The Dreamers Resource Center at the University of Texas at San Antonio opened in January 2018 to assist undocumented students with their academic needs and to serve as a campus and community advocate. The center’s assistant director Courtney Balderas-Jacob estimated about 300 to 500 undocumented students attend UTSA, but “we don’t track our Dreamers in any specific way.”
Balderas-Jacob said Dreamers wanting to attend college often feel intimidated because they need to disclose their undocumented status to receive in-state tuition. “So there are Dreamers that are probably still coded as International,” Balderas-Jacob said, “and maybe either don’t know that they can disclose their status and have that changed, or (they) are too fearful to do that, specifically for a lot of our un-DACA-mented students.” Students with protections under the Deferred Action for Childhood Arrival program (DACA) are temporarily safe from deportation.
Balderas-Jacob said word of UTSA’s Dreamers Resource Center is starting to spread. “(W)e got an email from a student -- I believe she was form North Carolina -- wanting to know if she could come because she had found out about the Dreamers Center,” she said.
However, only undocumented students living in Texas are eligible for in-state tuition. According to House Bill 1403, they have to have lived in Texas for three years prior to receiving their high school diploma or GED.
DACA has been under attack by the Trump administration and is upheld — for now — by the courts. But no new applications for DACA protection are being accepted, only renewals.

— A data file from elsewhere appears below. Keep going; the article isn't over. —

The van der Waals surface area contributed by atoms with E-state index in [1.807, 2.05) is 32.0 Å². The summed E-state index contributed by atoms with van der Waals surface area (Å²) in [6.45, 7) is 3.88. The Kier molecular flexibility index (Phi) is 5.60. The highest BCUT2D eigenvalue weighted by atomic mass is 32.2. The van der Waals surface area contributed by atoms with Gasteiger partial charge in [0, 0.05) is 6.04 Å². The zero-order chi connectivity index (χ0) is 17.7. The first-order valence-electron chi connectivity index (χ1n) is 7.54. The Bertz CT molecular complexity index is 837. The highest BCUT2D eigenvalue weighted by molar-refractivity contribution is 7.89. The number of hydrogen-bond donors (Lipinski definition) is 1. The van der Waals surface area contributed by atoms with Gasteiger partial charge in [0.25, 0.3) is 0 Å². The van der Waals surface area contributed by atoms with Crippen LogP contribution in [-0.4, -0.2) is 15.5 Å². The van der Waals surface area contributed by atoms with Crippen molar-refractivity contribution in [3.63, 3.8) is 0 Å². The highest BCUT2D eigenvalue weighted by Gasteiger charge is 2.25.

Balderas-Jacob explained that if the administration and U.S. Congress eventually come to an agreement over DACA, including extending citizenship to the hundreds of thousands of DACA recipients in the US, the Dreamers Center will not go away. “Half of our undocumented students are un-DACA-mented,” Balderas-Jacob said. “These students are going to be college-aged not covered by DACA. We’re going to have an even larger un-DACA-mented population that is going to need support.”
Not to mention the individuals and families receiving temporary protected status. “What happens to those children whose parents are no longer covered asylees, refugees?” she asked. “These populations are not going to go away regardless of what happens in the lege this year regardless of...a fix for DACA.”
Balderas-Jacob said the UTSA Dreamers Center is serving as a model for other institutions. “So we get a lot of calls from other universities who are seeking to put something like this in place,” she said.
Balderas-Jacob tells them they have to think beyond DACA and think of other populations who are in need of support. “These students don’t have to be extraordinary and go on to cure cancer to be worthy of an education,” she added.
Enrique Alemán, professor and chair in UTSA’s Department of Educational Leadership & Policy Studies, said there shouldn’t be barriers in education.
“Those who want to be educated, those who want to put the sacrifice in and the work to go into higher-ed, we should be making it easier and not harder,” he said. “(B)ut there needs to be more staff, there need to be more funding behind that, there needs to be more support services, (and) legal services for students.”
He and Balderas-Jacob believe public schools play a vital role in informing students. “A lot of students find out in their high school years that they’re undocumented, and their world changes overnight,” Alemán explained.
He said “seamless pathways” should be available to undocumented students “in a way that pushes back against the racist xenophobic policies that are coming out of Washington, D.C., right now.”